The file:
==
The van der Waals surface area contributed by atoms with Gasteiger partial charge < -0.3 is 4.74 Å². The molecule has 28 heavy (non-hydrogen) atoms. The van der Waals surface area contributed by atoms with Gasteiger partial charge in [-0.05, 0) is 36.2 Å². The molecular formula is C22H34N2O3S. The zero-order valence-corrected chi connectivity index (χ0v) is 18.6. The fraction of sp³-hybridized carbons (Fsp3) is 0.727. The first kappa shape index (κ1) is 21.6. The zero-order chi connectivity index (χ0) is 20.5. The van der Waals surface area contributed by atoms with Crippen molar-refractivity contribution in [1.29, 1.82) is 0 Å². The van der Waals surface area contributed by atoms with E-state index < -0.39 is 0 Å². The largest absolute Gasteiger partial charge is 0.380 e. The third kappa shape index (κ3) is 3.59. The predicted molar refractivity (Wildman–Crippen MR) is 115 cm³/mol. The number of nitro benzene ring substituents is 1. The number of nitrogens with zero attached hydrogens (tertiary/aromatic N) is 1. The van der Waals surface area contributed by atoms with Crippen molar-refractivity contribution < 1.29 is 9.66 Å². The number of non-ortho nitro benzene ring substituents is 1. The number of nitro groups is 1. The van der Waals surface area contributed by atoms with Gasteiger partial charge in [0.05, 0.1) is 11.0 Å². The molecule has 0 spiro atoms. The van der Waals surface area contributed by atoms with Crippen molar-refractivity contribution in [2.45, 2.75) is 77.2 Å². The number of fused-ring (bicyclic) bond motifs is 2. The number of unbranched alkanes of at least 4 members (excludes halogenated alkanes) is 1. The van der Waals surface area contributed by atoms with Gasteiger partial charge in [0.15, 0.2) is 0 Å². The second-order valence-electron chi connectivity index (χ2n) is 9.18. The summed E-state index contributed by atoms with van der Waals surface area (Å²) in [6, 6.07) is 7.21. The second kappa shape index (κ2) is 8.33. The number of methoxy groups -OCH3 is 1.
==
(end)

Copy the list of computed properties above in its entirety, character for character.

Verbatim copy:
The van der Waals surface area contributed by atoms with Gasteiger partial charge < -0.3 is 4.74 Å². The molecule has 28 heavy (non-hydrogen) atoms. The van der Waals surface area contributed by atoms with Gasteiger partial charge in [-0.05, 0) is 36.2 Å². The molecular formula is C22H34N2O3S. The zero-order valence-corrected chi connectivity index (χ0v) is 18.6. The fraction of sp³-hybridized carbons (Fsp3) is 0.727. The first kappa shape index (κ1) is 21.6. The zero-order chi connectivity index (χ0) is 20.5. The van der Waals surface area contributed by atoms with Crippen molar-refractivity contribution in [1.29, 1.82) is 0 Å². The van der Waals surface area contributed by atoms with E-state index < -0.39 is 0 Å². The largest absolute Gasteiger partial charge is 0.380 e. The third kappa shape index (κ3) is 3.59. The predicted molar refractivity (Wildman–Crippen MR) is 115 cm³/mol. The number of nitro benzene ring substituents is 1. The number of nitrogens with zero attached hydrogens (tertiary/aromatic N) is 1. The van der Waals surface area contributed by atoms with Crippen molar-refractivity contribution < 1.29 is 9.66 Å². The number of non-ortho nitro benzene ring substituents is 1. The number of nitro groups is 1. The van der Waals surface area contributed by atoms with Gasteiger partial charge in [0.05, 0.1) is 11.0 Å². The molecule has 0 spiro atoms. The van der Waals surface area contributed by atoms with Crippen molar-refractivity contribution in [2.45, 2.75) is 77.2 Å². The number of fused-ring (bicyclic) bond motifs is 2. The number of unbranched alkanes of at least 4 members (excludes halogenated alkanes) is 1. The van der Waals surface area contributed by atoms with Gasteiger partial charge in [0.15, 0.2) is 0 Å². The second-order valence-electron chi connectivity index (χ2n) is 9.18. The summed E-state index contributed by atoms with van der Waals surface area (Å²) in [6, 6.07) is 7.21. The second kappa shape index (κ2) is 8.33. The number of methoxy groups -OCH3 is 1.